The Associated Press is reporting that “BP has agreed to pay the largest criminal penalty in U.S. history, totaling billions of dollars, for the April 2010 oil spill in the Gulf of Mexico” that killed 11 workers in 2010. Bloomberg also reports: “The company will plead guilty to obstruction of justice for lying to Congress. Two of the company’s employees face manslaughter charges over deaths in the explosion of the oil well, said the person, who requested anonymity to discuss the deal which has not been made public. The amount wasn’t disclosed.” The BBC is putting the figure at between $3 billion and $5 billion, and hears that up to four BP staff may be arrested.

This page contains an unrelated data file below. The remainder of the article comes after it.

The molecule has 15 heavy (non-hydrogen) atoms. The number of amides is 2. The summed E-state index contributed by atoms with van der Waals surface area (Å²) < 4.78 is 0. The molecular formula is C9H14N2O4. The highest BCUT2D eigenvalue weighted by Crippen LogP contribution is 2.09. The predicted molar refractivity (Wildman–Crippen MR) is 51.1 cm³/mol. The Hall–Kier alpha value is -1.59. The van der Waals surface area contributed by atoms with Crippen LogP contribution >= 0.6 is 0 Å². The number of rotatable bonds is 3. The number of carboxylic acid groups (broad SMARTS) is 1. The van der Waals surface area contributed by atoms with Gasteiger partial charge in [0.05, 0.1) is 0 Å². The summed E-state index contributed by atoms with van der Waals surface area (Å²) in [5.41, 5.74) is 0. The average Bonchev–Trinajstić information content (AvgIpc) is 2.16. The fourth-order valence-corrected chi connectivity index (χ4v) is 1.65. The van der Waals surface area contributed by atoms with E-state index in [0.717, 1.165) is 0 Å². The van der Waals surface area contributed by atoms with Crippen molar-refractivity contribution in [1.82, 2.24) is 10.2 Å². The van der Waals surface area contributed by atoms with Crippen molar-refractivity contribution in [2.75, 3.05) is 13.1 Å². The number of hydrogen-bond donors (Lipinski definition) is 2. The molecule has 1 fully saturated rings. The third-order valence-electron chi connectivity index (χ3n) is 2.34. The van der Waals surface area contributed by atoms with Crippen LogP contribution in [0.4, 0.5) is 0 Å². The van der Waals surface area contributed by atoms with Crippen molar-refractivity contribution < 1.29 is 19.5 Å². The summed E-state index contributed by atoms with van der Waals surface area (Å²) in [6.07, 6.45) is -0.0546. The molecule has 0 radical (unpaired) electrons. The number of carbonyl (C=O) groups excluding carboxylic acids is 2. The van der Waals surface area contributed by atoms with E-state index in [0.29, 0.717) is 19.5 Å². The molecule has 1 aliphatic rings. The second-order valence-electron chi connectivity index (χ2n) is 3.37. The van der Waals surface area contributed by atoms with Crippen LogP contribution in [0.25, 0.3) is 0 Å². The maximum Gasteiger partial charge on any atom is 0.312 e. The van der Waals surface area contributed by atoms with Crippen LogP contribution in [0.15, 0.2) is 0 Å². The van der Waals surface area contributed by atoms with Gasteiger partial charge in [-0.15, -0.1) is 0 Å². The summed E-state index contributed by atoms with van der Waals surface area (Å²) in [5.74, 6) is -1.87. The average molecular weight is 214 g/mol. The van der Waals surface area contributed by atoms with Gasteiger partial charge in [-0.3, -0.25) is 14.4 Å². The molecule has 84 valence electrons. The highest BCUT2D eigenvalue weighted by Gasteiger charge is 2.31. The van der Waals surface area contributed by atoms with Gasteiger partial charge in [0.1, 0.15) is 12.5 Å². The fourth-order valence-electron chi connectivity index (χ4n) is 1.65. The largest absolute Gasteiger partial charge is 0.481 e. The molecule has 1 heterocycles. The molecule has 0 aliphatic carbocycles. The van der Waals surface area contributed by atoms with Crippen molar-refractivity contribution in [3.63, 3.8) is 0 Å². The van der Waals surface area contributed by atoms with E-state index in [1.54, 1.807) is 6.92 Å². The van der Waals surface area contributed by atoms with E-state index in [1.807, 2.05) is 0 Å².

Update: The settlement for the DOJ’s Deepwater Horizon oil spill fraud case levies $4.5 billion in penalties against the company, including $1.26 billion for 14 criminal charges, and eliminates any further criminal and Securities and Exchange Commission (but not civil) charges against the company. As part of the deal, BP “has agreed to plead guilty to 11 felony counts of Misconduct or Neglect of Ships Officers relating to the loss of 11 lives; one misdemeanor count under the Clean Water Act; one misdemeanor count under the Migratory Bird Treaty Act; and one felony count of obstruction of Congress.” It’s also agreeing to pay $525 million in civil penalties through 2015 to settle claims by the SEC over the company’s reporting on the oil flow rate into the Gulf of Mexico in the days following the accident. The deal is still subject to US federal court approval.
The Justice Department press release confirms that BP’s two highest-ranking supervisors are being charged with manslaughter while a former senior executive is being charged with obstruction of Congress:[more]